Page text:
Crappie on a Cane Pole

It’s hot this time of year. That’s not just me sharing my thoughts on the heat of summer; fish share this sentiment and act accordingly. When the summer hear drives us into a swimming pool or air conditioning, it causes fish to seek deeper, cooler waters, and crappie are no exception. You may be surprised to learn that, to catch slabs when the sun is high this summer, you’ll have good luck using a simple bamboo cane pole, a float, and minnows. Keep reading to learn how this setup will fill your livewell and later, your stomach.

Known for being deep water fish already, crappie dive to depths of around 25 feet if they can, which can make them difficult targets for traditional crappie tackle. This is where cane poles come in. Arm yourself with a good 10-12 foot cane pole, light line, a cork float, and a bucket of minnows, and hit the water.

Tie on a length of line equal to the length of your cane pole and attach the float near the rod’s tip. Early in the morning, when crappie hold around 10 feet, you can drop the minnow into the water and let the float rest on the surface. Simply wait for the float to let you know when there’s a bite and pull up on the rod. When the hours pass and it gets hotter—around 11 or 12 usually—crappie will begin to move deeper (20-25 feet). This isn’t a problem, though, and all you’ll need to do is locate an object or structure at that depth, such as a sunken tree. Once you find a spot like this, anchor your boat and drop your line in. You’re set up with 10-12 feet of line, so once you see the float stand up, you’ll probably have quite a few more feet to go. To compensate for this, start feeding your pole into the water, tip first. This will double your depth and allow your minnow to get right down into the strike zone and stay there.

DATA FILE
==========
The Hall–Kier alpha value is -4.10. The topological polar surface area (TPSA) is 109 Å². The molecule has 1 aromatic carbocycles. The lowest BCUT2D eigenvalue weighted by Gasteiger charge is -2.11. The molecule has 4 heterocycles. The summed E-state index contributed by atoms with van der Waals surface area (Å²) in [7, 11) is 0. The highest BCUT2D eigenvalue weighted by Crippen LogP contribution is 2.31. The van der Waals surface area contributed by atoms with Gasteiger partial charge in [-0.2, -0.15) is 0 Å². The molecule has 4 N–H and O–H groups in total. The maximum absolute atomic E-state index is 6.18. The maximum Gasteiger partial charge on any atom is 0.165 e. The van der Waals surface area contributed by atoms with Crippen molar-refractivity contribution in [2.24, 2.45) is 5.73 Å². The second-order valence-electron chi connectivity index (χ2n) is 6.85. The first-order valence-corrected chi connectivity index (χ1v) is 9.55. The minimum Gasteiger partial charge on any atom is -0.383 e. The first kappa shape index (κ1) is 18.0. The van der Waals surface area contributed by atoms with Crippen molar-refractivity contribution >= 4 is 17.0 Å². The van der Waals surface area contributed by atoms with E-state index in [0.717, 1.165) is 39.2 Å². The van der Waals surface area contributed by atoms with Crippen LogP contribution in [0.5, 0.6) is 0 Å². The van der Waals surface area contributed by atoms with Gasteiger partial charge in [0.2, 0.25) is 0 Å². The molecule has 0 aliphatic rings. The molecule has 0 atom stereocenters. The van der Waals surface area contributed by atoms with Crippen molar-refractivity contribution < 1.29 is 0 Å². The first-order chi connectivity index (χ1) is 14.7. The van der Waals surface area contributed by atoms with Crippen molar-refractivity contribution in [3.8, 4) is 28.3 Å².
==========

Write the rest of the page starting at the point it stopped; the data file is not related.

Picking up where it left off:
Where a jig will move away from crappie when it’s retrieved, even at deeper levels, submerging your cane pole to reach the deeper fish keeps the bait in front of them the entire time. When a crappie strikes, all you need to do is pull the cane pole, the line, and the crappie out of the water in one fell swoop. Yeah, it really is that simple.

While cane poles have been considered to be farm pond tackle for many these days, it’s important to remember that they paved the way for what fishing has become today. As innovative and high-tech as rods, reels, and lures have become, there’s still something to be said about a bamboo cane pole and a live minnow. This setup can help you catch crappie this summer when jigs might fail, so keeping a sturdy cane pole around can be the best decision you make this season.